If Shin Buddhism is to make an impact on Buddhism in the West, it will have to express in a meaningful manner, what is Namuamidabutsu, to those who don’t read or speak Japanese.
Those of us who are Japanese Americans, we have grown up hearing the Nembutsu. Of course, it was a foreign word to us as well, but many of us have heard and seen our devout grandmothers or grandfathers saying with depth and conviction, Namandabutsu, Namandabutsu, when they went before their Obutsudan or in the temple Hondo.
I have such memories of my own grandfather, whose depth of Nembutsu I will never equate. We have all gone through our lives, maybe never thinking about it very deeply when young, but in time having come to feel and appreciate the depth and meaning of Namuamidabutsu.
From my 33 years of ministry, I know that this is an initial roadblock for those who are new to our Shin Buddhist tradition. Maybe many of you may have felt that way when you first began attending a Jodo Shinshu temple.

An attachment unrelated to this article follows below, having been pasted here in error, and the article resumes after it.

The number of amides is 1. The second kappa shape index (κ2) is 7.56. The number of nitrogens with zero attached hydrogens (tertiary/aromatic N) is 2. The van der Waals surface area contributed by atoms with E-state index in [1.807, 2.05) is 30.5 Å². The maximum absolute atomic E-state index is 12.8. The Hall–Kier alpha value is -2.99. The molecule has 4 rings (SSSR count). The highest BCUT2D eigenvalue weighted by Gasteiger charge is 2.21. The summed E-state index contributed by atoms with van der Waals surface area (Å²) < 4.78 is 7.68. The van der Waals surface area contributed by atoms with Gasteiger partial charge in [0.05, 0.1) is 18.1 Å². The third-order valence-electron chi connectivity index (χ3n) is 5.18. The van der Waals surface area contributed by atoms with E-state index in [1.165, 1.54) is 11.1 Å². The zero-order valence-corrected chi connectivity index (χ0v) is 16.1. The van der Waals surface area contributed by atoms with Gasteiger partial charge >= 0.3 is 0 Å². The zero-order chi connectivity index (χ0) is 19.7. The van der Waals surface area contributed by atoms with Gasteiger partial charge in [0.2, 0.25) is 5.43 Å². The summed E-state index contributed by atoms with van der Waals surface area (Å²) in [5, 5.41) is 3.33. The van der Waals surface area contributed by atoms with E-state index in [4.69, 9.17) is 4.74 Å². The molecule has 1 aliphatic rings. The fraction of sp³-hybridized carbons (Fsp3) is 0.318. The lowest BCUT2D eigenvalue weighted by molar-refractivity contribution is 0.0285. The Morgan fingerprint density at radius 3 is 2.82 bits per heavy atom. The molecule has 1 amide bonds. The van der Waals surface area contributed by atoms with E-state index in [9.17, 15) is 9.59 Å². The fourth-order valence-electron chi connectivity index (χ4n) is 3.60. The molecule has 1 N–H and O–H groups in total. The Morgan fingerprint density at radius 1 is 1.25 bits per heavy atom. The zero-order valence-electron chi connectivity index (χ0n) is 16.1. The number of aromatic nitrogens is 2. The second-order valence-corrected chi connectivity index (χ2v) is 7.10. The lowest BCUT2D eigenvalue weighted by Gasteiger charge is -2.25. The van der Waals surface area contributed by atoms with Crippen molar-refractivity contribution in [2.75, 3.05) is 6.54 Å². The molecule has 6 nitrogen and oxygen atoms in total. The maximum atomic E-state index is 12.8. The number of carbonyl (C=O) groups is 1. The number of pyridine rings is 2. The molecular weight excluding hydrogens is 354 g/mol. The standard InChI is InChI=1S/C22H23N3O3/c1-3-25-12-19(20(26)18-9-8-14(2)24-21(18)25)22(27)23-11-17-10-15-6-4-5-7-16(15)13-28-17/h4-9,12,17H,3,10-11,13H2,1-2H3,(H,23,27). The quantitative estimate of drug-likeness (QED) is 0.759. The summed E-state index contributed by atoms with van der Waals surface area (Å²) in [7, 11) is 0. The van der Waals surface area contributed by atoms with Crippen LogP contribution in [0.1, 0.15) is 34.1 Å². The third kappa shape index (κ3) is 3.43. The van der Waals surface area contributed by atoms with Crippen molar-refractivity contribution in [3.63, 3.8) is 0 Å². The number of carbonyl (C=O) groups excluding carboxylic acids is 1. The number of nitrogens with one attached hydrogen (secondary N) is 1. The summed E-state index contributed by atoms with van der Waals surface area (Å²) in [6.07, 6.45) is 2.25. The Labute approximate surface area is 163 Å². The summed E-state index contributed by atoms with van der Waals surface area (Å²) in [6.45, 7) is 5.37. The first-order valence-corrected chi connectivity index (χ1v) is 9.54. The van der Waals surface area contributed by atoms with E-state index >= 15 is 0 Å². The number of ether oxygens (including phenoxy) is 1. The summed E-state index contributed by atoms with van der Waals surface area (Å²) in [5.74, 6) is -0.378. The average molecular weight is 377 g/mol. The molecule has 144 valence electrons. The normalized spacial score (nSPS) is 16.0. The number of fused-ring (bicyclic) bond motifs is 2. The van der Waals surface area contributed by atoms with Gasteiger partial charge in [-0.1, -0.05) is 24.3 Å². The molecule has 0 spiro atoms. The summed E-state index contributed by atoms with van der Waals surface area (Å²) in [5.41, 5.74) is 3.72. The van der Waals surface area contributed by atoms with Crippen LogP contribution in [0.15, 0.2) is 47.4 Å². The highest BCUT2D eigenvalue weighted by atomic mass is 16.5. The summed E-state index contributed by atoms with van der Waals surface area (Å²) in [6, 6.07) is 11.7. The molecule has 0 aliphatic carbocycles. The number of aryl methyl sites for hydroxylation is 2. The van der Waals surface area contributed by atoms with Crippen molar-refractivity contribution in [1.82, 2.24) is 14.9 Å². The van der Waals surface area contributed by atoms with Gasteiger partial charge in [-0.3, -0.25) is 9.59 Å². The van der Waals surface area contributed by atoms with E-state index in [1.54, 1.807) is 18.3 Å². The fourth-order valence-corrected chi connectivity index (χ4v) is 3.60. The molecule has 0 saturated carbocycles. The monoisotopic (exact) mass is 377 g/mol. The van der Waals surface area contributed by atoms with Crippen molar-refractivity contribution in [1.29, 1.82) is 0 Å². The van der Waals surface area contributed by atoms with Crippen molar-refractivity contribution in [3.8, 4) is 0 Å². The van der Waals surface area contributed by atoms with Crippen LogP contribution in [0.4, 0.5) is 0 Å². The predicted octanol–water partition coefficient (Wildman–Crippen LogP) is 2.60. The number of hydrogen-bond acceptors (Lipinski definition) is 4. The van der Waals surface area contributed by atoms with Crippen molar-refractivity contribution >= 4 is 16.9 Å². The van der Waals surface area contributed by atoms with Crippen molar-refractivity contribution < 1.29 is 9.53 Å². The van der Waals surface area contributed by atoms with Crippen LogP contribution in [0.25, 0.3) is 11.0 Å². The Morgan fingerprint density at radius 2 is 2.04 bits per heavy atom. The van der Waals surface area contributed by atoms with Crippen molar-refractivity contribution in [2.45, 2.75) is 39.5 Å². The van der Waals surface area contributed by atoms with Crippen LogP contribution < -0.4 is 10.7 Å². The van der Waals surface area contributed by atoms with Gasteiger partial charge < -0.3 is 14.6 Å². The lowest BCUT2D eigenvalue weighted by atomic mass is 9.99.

“What is it that they are saying in the service? Some kind of word that begins with an ‘N.’ What is that? What are they saying? What does it mean?”
Recently I had that conversation with a non-Nikkei person attending the temple. He said that he didn’t say the Nembutsu, because it felt too foreign and that it felt like he was paying homage to some kind of deity, which he really resisted, having left the Judeo Christian tradition. It made me realize that we must communicate what is Namuamidabutsu in a meaningful manner.